¼ cup minced mixed herbs, such as chives, basil, thyme and/or oregano

4 to 6 scallions (trimmed), white part and 1 to 2 inches of green, halved lengthwise

For the toppings (optional):

Plain yogurt, ricotta cheese, sour cream, lightly dressed green salad, tomato salsa, hot sauce, mixed fresh herbs, sprinkling of grated cheese

Preheat the oven to 425 degrees. Place the butter in a 9- or 10-inch ovenproof skillet.

Slide the skillet into the oven; bake (middle rack) until the butter is melted and bubbling. Keep on eye on this: You don't want to brown the butter. Start the batter as soon as the pan goes into the oven.

Combine the milk, eggs, salt and pepper in the blender; puree until well incorporated. Add the flour and mix, diligently scraping the sides and bottom of the container, until it is evenly incorporated. Add the herbs, and pulse only until incorporated.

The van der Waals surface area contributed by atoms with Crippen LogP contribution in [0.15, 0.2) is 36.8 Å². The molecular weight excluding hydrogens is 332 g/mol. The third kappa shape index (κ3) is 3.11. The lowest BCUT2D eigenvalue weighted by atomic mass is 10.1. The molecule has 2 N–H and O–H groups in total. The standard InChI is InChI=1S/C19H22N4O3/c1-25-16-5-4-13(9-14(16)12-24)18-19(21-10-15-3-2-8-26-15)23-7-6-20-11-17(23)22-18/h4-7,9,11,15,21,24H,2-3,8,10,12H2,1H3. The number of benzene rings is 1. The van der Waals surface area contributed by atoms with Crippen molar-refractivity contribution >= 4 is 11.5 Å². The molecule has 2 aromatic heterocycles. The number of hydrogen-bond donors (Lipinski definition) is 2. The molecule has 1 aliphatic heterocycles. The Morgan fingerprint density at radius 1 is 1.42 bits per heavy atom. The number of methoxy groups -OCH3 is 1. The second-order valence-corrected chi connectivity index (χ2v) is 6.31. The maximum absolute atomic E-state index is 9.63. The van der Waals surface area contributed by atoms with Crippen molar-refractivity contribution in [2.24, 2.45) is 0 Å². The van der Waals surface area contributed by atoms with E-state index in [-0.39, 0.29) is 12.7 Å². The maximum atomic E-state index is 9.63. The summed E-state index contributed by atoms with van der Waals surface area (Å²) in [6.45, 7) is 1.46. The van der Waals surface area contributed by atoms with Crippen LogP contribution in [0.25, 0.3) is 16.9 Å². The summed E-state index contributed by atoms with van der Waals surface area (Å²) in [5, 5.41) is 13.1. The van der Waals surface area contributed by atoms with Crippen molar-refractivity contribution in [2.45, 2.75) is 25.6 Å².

Remove the skillet from the oven. Rap the blender jar or bowl against the counter to get rid of some of the batter's bubbles, then pour the batter into the hot skillet. Scatter the halved scallions over the top, and quickly return the pan to the oven.

Bake for 20 to 25 minutes or until the pancake is golden brown and puffed above the skillet's rim. The middle of the pancake will be puffed, and a skewer inserted into the center should come out clean or with just a bit of custard clinging to it.

Cut and serve right away, either plain or with any of the optional toppings. The pancake collapses quickly, but even then, it's beautiful.

Nutrition | Per serving (based on 4): 270 calories, 9 g protein, 21 g carbohydrates, 17 g fat, 9 g saturated fat, 175 mg cholesterol, 480 mg sodium, 0 g dietary fiber, 3 g sugar

— From cookbook author Dorie Greenspan

Dorie Greenspan's Herb and Scallion Dutch Baby. Photo by Deb Lindsey for The Washington Post